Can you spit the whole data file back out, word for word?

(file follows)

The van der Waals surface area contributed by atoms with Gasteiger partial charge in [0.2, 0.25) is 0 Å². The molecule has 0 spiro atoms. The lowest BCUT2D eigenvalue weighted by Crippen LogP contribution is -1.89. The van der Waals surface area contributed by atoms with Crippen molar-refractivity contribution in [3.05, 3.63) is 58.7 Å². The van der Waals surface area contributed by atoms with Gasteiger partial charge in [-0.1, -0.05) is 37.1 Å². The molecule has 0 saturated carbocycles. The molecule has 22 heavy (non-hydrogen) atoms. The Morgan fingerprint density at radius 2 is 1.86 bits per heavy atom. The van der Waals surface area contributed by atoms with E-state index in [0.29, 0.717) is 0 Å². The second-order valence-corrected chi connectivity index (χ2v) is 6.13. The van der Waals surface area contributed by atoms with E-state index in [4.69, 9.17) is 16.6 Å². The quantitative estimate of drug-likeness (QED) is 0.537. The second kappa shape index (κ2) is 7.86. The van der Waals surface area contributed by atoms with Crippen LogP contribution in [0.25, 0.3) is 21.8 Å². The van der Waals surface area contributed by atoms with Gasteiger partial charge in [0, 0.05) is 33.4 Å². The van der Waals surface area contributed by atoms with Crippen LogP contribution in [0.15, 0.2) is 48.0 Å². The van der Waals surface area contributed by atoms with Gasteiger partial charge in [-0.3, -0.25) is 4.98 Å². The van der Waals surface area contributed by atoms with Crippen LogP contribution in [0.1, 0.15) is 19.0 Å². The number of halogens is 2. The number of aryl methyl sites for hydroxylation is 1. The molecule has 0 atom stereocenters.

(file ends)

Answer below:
The van der Waals surface area contributed by atoms with Gasteiger partial charge in [0.2, 0.25) is 0 Å². The molecule has 0 spiro atoms. The lowest BCUT2D eigenvalue weighted by Crippen LogP contribution is -1.89. The van der Waals surface area contributed by atoms with Crippen molar-refractivity contribution in [3.05, 3.63) is 58.7 Å². The van der Waals surface area contributed by atoms with Gasteiger partial charge in [-0.1, -0.05) is 37.1 Å². The molecule has 0 saturated carbocycles. The molecule has 22 heavy (non-hydrogen) atoms. The Morgan fingerprint density at radius 2 is 1.86 bits per heavy atom. The van der Waals surface area contributed by atoms with E-state index in [0.29, 0.717) is 0 Å². The second-order valence-corrected chi connectivity index (χ2v) is 6.13. The van der Waals surface area contributed by atoms with E-state index in [4.69, 9.17) is 16.6 Å². The quantitative estimate of drug-likeness (QED) is 0.537. The second kappa shape index (κ2) is 7.86. The van der Waals surface area contributed by atoms with Crippen LogP contribution in [0.25, 0.3) is 21.8 Å². The van der Waals surface area contributed by atoms with Gasteiger partial charge in [0, 0.05) is 33.4 Å². The van der Waals surface area contributed by atoms with Crippen LogP contribution in [0.15, 0.2) is 48.0 Å². The van der Waals surface area contributed by atoms with Gasteiger partial charge in [-0.3, -0.25) is 4.98 Å². The van der Waals surface area contributed by atoms with Crippen LogP contribution in [0.1, 0.15) is 19.0 Å². The number of halogens is 2. The number of aryl methyl sites for hydroxylation is 1. The molecule has 0 atom stereocenters.